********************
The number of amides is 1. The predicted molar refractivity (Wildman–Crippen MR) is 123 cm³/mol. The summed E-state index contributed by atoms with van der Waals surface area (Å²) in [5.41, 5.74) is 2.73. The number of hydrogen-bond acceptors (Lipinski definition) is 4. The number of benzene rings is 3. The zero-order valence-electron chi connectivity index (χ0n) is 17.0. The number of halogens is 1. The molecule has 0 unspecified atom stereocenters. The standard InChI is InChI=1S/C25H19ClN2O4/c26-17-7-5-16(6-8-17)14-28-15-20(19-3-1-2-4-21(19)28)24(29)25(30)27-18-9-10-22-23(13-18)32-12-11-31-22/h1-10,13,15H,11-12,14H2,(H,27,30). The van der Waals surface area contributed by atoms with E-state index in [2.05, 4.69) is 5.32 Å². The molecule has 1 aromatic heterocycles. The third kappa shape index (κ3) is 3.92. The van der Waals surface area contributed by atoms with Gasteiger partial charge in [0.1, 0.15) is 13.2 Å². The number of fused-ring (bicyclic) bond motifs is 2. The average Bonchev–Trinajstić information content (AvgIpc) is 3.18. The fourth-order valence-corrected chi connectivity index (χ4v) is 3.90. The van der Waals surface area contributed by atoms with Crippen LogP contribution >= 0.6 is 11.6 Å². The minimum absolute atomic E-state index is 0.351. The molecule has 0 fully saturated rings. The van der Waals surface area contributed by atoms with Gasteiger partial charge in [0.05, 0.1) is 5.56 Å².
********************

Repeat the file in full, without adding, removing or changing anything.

The number of amides is 1. The predicted molar refractivity (Wildman–Crippen MR) is 123 cm³/mol. The summed E-state index contributed by atoms with van der Waals surface area (Å²) in [5.41, 5.74) is 2.73. The number of hydrogen-bond acceptors (Lipinski definition) is 4. The number of benzene rings is 3. The zero-order valence-electron chi connectivity index (χ0n) is 17.0. The number of halogens is 1. The molecule has 0 unspecified atom stereocenters. The standard InChI is InChI=1S/C25H19ClN2O4/c26-17-7-5-16(6-8-17)14-28-15-20(19-3-1-2-4-21(19)28)24(29)25(30)27-18-9-10-22-23(13-18)32-12-11-31-22/h1-10,13,15H,11-12,14H2,(H,27,30). The van der Waals surface area contributed by atoms with E-state index in [2.05, 4.69) is 5.32 Å². The molecule has 1 aromatic heterocycles. The third kappa shape index (κ3) is 3.92. The van der Waals surface area contributed by atoms with Gasteiger partial charge in [0.1, 0.15) is 13.2 Å². The number of fused-ring (bicyclic) bond motifs is 2. The average Bonchev–Trinajstić information content (AvgIpc) is 3.18. The fourth-order valence-corrected chi connectivity index (χ4v) is 3.90. The van der Waals surface area contributed by atoms with Crippen LogP contribution >= 0.6 is 11.6 Å². The minimum absolute atomic E-state index is 0.351. The molecule has 0 fully saturated rings. The van der Waals surface area contributed by atoms with Gasteiger partial charge in [0.05, 0.1) is 5.56 Å².